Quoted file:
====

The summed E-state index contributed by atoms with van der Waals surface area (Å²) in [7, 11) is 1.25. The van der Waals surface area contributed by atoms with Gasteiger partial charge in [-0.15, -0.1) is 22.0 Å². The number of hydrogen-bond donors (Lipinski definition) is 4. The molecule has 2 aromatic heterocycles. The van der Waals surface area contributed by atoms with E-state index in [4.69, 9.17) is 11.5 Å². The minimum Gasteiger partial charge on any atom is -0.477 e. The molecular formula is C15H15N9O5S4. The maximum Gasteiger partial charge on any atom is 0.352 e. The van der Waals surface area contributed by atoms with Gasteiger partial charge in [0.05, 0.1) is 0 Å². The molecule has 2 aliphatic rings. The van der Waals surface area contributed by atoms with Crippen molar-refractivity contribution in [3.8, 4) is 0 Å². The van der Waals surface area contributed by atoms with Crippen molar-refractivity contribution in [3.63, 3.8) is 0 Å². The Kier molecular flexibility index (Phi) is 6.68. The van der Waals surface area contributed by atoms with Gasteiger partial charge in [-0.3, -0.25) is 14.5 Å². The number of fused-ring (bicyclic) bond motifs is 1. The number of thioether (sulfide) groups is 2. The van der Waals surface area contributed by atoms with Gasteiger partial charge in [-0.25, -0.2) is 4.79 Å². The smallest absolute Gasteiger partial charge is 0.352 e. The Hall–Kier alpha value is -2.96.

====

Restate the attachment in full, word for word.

The summed E-state index contributed by atoms with van der Waals surface area (Å²) in [7, 11) is 1.25. The van der Waals surface area contributed by atoms with Gasteiger partial charge in [-0.15, -0.1) is 22.0 Å². The number of hydrogen-bond donors (Lipinski definition) is 4. The molecule has 2 aromatic heterocycles. The van der Waals surface area contributed by atoms with E-state index in [4.69, 9.17) is 11.5 Å². The minimum Gasteiger partial charge on any atom is -0.477 e. The molecular formula is C15H15N9O5S4. The maximum Gasteiger partial charge on any atom is 0.352 e. The van der Waals surface area contributed by atoms with Gasteiger partial charge in [0.05, 0.1) is 0 Å². The molecule has 2 aliphatic rings. The van der Waals surface area contributed by atoms with Crippen molar-refractivity contribution in [3.8, 4) is 0 Å². The van der Waals surface area contributed by atoms with Crippen molar-refractivity contribution in [3.63, 3.8) is 0 Å². The Kier molecular flexibility index (Phi) is 6.68. The van der Waals surface area contributed by atoms with Gasteiger partial charge in [-0.3, -0.25) is 14.5 Å². The number of fused-ring (bicyclic) bond motifs is 1. The number of thioether (sulfide) groups is 2. The van der Waals surface area contributed by atoms with Gasteiger partial charge in [-0.25, -0.2) is 4.79 Å². The smallest absolute Gasteiger partial charge is 0.352 e. The Hall–Kier alpha value is -2.96.